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Drawing joy from truth and reconciliation

Even as a little girl growing up in Iqaluit, Aija Komangapik was destined to be an artist.

Her mother was a dancer. Her family friends were all artists. And her father – renowned Inuit artist and musi Ruben Komangapik, whose work is in the National Gallery of Canada, amongst other important collections – constantly encouraged her to explore her talent.

“I just followed the path that was laid for me,” says Aija, who now lives in Gatineau, QC. “It just kind of snowballs where art is so saturated in my life…it just becomes something that I feel I was able to do and something that I was good at.”

Art became even more integrated into her future dreams when, at age 13, she moved from Iqaluit to her father’s home and studio in Gaspésie, QC. After finishing high school and enrolling at Sherbrooke University, then experiencing COVID-19 shutdowns, she realized she was striving to achieve things she didn’t want.

Pivoting back to doing art fulltime, Aija is also pursuing traditional knowledge, such as going on hunts with her father, who founded Reconseal Inuksiuti, which promotes “reconciliation by celebrating Indigenous and non-Indigenous seal hunting traditions.” Meat is donated to Inuit communities.

So, when CAA North & East Ontario approached Aija to create a t-shirt design as part of our Truth and Reconciliation events, the seal hunt she’d just taken part in was top of mind.

Three images she produced showed the importance of tradition, the hunt and the key role seals play in Inuit food security and culture. Ultimately, one image – a joyfully dancing family – was chosen, which will be on orange t-shirts worn at CAA’s September 30th REDBLACKS Game Day.

We sat down with Aija to talk about hunting, culture and the role of art in reconciliation.

For Truth and Reconciliation Day, we asked you to create an image that would reflect something important to you. What is the story behind the dancing family?

There is joy in the Indigenous family, there is joy in the Inuk family. Whenever you hear about Inuit families these days, it’s always just sadness and pain. Yes, there is pain. Yes, men go missing, women go missing, children go missing. And this is very upsetting. And it is something we have to come to grips with. But we can’t just make that our whole story. We are a continuous people. And we need to understand that we are joyful and we will continue to be joyful, time immemorial.

It really captures the other aspect of Orange Shirt Day, which is Every Child Matters. What was part of your thinking?

It really wasn’t part of my thinking, but that’s an interpretation you could have because…life needs to be joyful. Something bad happened to you and it’s okay to feel bad about it. It’s okay to try to make amends. It’s okay to make sure it doesn’t happen again. But that can’t rule your whole life. And you can’t put that on to your future generations. There might be hard times in the future, but you can just focus on this moment.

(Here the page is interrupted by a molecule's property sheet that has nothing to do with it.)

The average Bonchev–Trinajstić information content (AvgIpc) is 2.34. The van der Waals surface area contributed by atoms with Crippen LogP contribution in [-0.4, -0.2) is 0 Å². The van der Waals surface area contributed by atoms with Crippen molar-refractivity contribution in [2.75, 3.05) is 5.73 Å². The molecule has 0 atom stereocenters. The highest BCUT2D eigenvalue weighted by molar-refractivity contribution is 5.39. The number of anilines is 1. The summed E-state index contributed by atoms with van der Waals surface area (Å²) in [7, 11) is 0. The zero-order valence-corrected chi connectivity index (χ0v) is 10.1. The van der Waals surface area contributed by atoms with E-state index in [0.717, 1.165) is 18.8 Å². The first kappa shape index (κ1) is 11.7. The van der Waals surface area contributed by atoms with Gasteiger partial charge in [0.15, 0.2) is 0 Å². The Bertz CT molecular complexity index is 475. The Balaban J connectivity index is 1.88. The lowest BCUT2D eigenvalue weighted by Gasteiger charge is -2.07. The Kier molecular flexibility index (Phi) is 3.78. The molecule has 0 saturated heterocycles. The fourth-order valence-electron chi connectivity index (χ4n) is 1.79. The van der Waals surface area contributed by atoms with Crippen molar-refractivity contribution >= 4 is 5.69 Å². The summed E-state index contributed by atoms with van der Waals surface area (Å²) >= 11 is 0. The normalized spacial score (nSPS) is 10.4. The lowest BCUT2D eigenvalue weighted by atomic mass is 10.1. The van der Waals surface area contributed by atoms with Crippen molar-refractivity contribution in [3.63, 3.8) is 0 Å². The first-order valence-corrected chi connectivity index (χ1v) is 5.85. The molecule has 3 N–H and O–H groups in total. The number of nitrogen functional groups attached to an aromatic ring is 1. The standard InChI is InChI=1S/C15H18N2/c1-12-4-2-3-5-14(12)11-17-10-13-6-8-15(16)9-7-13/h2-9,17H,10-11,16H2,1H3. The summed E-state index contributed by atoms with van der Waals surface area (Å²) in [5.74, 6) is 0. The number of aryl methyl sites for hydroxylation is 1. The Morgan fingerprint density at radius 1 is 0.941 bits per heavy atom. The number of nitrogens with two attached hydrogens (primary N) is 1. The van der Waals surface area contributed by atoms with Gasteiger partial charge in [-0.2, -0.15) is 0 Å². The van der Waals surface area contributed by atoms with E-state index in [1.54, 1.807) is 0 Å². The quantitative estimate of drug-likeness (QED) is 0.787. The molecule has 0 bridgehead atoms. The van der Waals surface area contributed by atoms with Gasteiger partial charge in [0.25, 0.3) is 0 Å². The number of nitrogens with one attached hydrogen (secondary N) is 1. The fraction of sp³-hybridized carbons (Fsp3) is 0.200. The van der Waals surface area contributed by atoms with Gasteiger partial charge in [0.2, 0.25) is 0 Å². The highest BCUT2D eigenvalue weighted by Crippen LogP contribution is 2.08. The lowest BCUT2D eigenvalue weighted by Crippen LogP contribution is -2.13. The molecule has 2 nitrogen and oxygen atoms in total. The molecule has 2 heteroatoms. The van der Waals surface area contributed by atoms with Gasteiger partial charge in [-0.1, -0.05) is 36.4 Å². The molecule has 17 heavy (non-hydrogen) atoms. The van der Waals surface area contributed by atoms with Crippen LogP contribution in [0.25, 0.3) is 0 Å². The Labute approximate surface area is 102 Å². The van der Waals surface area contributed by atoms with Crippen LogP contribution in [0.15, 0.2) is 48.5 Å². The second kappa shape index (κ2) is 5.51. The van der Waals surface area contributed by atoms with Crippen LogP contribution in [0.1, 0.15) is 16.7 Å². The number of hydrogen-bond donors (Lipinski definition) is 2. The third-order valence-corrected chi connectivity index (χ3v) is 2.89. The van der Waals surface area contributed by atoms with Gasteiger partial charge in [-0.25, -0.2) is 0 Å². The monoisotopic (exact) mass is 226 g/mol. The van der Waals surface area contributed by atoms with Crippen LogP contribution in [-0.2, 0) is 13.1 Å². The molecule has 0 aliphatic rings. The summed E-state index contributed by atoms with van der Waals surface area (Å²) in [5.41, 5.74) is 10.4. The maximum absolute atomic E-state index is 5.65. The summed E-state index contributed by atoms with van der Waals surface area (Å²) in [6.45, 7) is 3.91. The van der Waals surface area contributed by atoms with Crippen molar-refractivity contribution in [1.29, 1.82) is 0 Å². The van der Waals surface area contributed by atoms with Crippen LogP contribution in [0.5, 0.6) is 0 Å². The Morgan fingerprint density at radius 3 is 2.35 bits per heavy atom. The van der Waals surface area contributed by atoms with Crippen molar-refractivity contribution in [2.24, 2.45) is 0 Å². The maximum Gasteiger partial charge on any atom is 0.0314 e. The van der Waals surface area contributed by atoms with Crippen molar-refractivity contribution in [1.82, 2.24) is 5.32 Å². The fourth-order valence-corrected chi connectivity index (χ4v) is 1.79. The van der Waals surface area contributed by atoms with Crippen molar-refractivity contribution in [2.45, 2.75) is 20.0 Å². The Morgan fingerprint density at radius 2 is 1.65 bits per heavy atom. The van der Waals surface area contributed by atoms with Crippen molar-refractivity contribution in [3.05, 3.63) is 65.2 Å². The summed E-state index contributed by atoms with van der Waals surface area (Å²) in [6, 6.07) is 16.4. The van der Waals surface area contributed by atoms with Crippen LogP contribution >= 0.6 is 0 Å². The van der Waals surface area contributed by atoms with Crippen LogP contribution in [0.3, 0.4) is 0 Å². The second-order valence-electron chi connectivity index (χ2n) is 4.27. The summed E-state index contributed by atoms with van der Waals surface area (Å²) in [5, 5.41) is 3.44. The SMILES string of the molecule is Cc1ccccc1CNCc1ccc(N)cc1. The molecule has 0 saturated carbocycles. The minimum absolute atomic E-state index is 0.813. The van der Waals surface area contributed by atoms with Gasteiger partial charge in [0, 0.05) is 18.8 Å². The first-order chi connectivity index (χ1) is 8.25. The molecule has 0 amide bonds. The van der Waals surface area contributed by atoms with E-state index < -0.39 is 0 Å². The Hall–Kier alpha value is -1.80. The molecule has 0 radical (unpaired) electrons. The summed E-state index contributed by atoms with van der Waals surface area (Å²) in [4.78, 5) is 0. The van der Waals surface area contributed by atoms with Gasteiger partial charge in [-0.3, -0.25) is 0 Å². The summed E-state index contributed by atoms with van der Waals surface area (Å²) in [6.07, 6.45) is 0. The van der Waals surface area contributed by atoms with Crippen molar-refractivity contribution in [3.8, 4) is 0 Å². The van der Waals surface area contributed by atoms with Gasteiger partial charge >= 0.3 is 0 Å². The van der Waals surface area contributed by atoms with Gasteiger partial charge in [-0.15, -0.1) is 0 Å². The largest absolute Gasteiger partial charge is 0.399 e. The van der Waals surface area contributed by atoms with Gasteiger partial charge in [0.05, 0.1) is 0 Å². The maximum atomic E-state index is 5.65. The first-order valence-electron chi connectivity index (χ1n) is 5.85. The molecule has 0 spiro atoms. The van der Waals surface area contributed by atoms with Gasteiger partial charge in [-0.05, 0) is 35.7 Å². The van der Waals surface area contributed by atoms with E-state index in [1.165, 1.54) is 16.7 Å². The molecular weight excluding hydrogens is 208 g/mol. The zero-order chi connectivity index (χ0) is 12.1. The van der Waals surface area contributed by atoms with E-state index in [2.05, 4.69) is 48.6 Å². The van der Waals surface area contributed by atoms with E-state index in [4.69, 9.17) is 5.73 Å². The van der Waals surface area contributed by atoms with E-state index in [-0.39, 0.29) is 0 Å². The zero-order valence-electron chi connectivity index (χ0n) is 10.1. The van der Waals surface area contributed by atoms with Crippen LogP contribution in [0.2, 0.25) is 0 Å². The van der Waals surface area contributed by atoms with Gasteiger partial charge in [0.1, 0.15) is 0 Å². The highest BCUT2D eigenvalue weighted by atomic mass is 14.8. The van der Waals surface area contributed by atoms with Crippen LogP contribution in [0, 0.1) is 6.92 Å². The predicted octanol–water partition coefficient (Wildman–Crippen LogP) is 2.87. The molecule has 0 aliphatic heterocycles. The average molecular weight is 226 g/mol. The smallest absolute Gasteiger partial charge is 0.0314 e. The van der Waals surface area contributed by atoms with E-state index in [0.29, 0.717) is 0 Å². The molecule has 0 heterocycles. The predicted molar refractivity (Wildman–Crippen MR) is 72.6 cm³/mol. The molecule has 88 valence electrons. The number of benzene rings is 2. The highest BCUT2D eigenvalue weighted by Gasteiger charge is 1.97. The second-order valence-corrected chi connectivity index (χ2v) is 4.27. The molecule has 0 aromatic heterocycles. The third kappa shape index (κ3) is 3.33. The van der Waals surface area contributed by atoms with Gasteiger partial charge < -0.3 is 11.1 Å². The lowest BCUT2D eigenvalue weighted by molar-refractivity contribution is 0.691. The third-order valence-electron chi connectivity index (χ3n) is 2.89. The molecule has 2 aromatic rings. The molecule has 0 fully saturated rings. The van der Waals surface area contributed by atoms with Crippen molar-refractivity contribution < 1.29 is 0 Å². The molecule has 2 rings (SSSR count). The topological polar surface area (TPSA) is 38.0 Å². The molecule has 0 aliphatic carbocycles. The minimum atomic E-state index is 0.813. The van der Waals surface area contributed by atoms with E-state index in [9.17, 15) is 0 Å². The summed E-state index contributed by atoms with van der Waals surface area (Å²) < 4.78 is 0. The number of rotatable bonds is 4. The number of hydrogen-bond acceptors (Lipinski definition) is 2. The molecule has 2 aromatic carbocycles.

The other two images you submitted really tell the rest of the story about hunting and the importance of Inuit country food.

Well, the images I first gave you were one about a man and a seal, and a person doing majjaturq (cleaning a seal). Food is so integral to culture. If you can nourish the body and mind at the same time, you are enabling someone to reach their full potential. I think the seal hunt is very good for reconciliation because having food security for the population is one way you can really ensure that we are able to continue as a proud people. 

Your father has spoken about learning hunting and Inuit customs from his grandfather in Pond Inlet (Mittimatalik) on the north coast of Baffin Island. Is hunting also about sharing knowledge?

When I’m hunting with my father, I’m learning so many skills that I feel I should have learned when I was younger. I’ve learned how to make tools. I know how to make knives and ulus. I know how to skin a seal, I’m learning how to treat meat and make sure it’s right for human consumption. I feel like I should prize that as much as the rest of my knowledge.

Aija Komangapik’s art can be found on her Instagram page. CAA North & East is proud to partner with Tungasuvvingat Inuit Ontario. Join us at the REDBLACKS September 30th game.

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